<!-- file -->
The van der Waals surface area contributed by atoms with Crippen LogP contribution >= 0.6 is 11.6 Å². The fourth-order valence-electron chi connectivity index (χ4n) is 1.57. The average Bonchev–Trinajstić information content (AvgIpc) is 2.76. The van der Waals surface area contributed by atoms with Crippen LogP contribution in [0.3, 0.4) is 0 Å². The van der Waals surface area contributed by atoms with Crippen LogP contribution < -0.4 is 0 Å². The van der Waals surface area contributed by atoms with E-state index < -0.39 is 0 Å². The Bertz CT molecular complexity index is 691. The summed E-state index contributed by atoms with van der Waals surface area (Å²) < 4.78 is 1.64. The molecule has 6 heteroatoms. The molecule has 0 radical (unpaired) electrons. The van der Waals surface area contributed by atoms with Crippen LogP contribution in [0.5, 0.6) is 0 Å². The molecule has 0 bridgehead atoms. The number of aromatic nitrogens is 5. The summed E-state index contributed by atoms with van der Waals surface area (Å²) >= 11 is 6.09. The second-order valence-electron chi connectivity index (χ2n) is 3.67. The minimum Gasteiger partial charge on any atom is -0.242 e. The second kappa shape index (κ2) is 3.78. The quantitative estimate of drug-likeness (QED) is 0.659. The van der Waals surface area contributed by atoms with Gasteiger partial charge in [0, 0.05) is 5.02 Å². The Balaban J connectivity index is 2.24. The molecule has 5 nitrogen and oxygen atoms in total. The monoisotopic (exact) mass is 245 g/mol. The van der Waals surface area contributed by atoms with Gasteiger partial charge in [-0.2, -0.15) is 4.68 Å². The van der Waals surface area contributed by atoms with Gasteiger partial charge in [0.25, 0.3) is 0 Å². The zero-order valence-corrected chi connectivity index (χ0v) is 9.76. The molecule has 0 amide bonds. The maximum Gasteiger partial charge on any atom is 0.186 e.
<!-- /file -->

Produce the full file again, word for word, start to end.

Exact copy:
The van der Waals surface area contributed by atoms with Crippen LogP contribution >= 0.6 is 11.6 Å². The fourth-order valence-electron chi connectivity index (χ4n) is 1.57. The average Bonchev–Trinajstić information content (AvgIpc) is 2.76. The van der Waals surface area contributed by atoms with Crippen LogP contribution in [0.3, 0.4) is 0 Å². The van der Waals surface area contributed by atoms with Crippen LogP contribution < -0.4 is 0 Å². The van der Waals surface area contributed by atoms with E-state index < -0.39 is 0 Å². The Bertz CT molecular complexity index is 691. The summed E-state index contributed by atoms with van der Waals surface area (Å²) < 4.78 is 1.64. The molecule has 6 heteroatoms. The molecule has 0 radical (unpaired) electrons. The van der Waals surface area contributed by atoms with Crippen LogP contribution in [0.5, 0.6) is 0 Å². The molecule has 0 bridgehead atoms. The number of aromatic nitrogens is 5. The summed E-state index contributed by atoms with van der Waals surface area (Å²) >= 11 is 6.09. The second-order valence-electron chi connectivity index (χ2n) is 3.67. The minimum Gasteiger partial charge on any atom is -0.242 e. The second kappa shape index (κ2) is 3.78. The quantitative estimate of drug-likeness (QED) is 0.659. The van der Waals surface area contributed by atoms with Gasteiger partial charge in [0, 0.05) is 5.02 Å². The Balaban J connectivity index is 2.24. The molecule has 5 nitrogen and oxygen atoms in total. The monoisotopic (exact) mass is 245 g/mol. The van der Waals surface area contributed by atoms with Gasteiger partial charge in [-0.2, -0.15) is 4.68 Å². The van der Waals surface area contributed by atoms with Gasteiger partial charge in [0.25, 0.3) is 0 Å². The zero-order valence-corrected chi connectivity index (χ0v) is 9.76. The molecule has 0 amide bonds. The maximum Gasteiger partial charge on any atom is 0.186 e.